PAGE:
Saturday, December 05, 2009

I’ve Come to Look for America

I learned about modifiers and bases from the naming convention for Crayola crayons. The crayon that was mostly green with a little yellow was “yellow green”. The one that was mostly yellow with a little green was “green yellow”. And thus the territory is called “American Samoa” rather than “Samoan America”. There are pockets of extreme Americanism here, but more than anything else, this place is Samoan.

The only two countries I’ve ever really lived are America and Samoa, so coming to a place that claims to be their amalgam is pretty exciting. In the lead up to coming here, I had no idea what to expect. We hear all these stories about how there are all kinds of fast food in American Samoa, and about how the population’s a lot smaller and how the entire island was wiped out in the tsunami and blah blah blah. There’s a lot of information and misinformation out there, and so I’ve been pretty excited about coming to see it for myself.

Really, except for the plane ride and the change in currency, American Samoa is pretty much identical to Samoa Samoa. English is slightly more prevalent, but Samoan still seems to be most peoples’ primary language. From what I’ve seen, it seems like most families live in similar fale-style houses with large bunches of extended family.

But like I said, there are pockets of America here and there. Cable TV has a lot more channels here; I watched 3 episode of Top Chef before Sarah’s friend came to pick me up for the LSAT. And students here are in “grades,” not “years,” and summer break coincides with the American summer.

The Carl’s Jr. is lavish. Lavish. It’s huge and carpeted and has a soda dispenser in the dining area so you can refill your own drink. The booths have real cushions, and when I asked the girl where to find the ketchup, she went behind the counter and handed me a chilled squeeze bottle of ketchup from the refrigerator. And there are, of course, criss-cut fries, which even in American are delicious nuggets from heaven.

They sell Vailima Special Export Brew here, which is more concentrated than the Vailima they sell in Samoa. I hear that to get the watered-down brew they sell in Samoa, they literally add water. They sell a lot of American beer here too though, but it just seems like a lot of Coors Light.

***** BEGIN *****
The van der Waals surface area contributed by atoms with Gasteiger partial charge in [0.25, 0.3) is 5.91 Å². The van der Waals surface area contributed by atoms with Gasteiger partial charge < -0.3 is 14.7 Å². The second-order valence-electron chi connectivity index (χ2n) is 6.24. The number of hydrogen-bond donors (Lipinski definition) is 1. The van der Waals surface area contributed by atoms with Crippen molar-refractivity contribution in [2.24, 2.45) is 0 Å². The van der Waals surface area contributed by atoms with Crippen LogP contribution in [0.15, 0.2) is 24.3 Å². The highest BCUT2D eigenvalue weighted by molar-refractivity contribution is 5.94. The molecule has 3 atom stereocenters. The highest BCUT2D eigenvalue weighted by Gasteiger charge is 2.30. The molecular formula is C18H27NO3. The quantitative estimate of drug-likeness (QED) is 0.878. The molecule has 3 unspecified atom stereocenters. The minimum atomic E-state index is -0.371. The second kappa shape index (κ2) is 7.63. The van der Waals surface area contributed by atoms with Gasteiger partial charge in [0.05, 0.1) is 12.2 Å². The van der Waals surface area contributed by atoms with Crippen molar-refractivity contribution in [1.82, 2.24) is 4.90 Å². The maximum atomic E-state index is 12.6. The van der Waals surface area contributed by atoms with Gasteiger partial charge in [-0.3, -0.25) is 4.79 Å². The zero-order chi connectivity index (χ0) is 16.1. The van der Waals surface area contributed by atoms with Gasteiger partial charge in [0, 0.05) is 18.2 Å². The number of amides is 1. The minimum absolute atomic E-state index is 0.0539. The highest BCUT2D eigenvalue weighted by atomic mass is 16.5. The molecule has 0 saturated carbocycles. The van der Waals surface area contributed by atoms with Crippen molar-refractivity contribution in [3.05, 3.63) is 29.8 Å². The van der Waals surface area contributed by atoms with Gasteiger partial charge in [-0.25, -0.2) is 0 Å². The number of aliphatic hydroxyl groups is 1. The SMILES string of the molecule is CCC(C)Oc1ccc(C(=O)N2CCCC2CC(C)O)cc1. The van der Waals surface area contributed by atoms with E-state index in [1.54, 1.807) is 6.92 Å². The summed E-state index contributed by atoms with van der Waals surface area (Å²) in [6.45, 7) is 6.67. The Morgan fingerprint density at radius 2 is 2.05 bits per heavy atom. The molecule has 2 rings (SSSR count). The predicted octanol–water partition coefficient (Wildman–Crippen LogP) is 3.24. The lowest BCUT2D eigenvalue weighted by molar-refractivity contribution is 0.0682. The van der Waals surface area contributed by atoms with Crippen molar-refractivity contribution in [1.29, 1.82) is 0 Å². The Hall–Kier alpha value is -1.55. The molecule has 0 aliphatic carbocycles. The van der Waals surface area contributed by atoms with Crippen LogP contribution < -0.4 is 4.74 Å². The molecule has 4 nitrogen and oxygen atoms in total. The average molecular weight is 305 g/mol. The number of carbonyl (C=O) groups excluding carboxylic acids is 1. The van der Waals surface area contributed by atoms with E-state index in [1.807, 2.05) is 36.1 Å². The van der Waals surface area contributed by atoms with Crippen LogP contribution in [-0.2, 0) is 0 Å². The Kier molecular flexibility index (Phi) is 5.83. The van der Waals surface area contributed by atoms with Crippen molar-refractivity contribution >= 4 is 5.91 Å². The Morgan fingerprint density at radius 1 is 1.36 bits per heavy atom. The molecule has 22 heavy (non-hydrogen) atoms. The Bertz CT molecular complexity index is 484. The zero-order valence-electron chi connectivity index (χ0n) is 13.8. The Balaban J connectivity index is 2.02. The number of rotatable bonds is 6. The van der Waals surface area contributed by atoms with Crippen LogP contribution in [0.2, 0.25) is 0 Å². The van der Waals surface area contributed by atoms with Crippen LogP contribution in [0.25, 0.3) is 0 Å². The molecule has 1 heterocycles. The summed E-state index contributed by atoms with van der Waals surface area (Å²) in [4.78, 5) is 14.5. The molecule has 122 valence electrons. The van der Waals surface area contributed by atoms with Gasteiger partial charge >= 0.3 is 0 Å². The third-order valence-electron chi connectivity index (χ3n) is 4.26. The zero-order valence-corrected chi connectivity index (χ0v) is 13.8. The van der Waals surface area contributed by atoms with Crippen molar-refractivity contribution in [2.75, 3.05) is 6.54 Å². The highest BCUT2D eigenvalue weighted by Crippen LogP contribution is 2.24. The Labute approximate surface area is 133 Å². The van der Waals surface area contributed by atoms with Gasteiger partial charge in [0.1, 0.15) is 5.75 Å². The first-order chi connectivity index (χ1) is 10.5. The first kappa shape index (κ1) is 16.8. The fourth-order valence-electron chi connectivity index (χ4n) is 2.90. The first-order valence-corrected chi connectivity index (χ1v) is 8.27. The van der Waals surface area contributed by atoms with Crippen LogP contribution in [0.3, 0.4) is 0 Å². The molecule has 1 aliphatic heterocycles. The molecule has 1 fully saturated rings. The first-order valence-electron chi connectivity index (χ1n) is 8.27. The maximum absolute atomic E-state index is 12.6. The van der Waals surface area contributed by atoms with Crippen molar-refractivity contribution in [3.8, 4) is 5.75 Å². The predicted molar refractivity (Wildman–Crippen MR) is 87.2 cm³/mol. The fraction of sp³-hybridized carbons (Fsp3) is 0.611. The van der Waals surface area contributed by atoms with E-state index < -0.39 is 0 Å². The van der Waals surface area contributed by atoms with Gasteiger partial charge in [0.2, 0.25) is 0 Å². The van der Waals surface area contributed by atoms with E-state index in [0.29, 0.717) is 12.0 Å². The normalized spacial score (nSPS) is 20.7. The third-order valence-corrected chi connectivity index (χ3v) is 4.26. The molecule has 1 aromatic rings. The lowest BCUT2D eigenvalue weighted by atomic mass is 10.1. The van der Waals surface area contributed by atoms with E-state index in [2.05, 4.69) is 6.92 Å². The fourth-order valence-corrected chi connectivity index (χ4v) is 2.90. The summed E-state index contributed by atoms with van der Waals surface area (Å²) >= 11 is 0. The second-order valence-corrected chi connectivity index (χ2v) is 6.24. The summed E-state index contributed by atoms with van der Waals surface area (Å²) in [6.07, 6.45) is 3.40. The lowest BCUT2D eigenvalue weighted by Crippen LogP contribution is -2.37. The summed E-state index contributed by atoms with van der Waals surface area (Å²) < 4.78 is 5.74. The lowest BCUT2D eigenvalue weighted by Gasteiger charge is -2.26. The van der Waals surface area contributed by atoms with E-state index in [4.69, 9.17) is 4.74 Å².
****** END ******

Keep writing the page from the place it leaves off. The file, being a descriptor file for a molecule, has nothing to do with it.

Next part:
Other than that, it’s the same old Samoa. The buses are even crazier than the ones in Samoa—they look like converted Honda Accords. And everybody drives 20 mph.

But I guess either way it feels familiar.

I hope you’re well. Pictures below.

Watching Top Chef before the LSAT.

Carl's Jr. after the LSAT.

The Carl's Jr. had a Los Angeles theme, and this picture of the Aon building was on the wall. The Aon building is the 2nd tallest building in LA (Library Tower... errr... US Bank Tower is the tallest). The Aon building also happens to rent space to the Los Angeles Chamber Orchestra, where I interned in college. There was an employee who was all weirded out when I took this picture, but she actually interested when I told her I used to work there.

The Samoa Sports Center probably didn't use the en vogue Futura font to be all hip. But the font does make it look straight out of an (old) Ikea catalog or a Wes Anderson movie. This photo also provides an example of one of the buses.


Arseneault Family said...

WHAT?? no comments for America Samoa?? LOL!!

I still think you should look into's hours of culture, philosophy, art, math and hours and hours and hours at a computer doing design work that you love! just a thought!

Fadhilah MPA Online said...

your blog is good. visit my blog too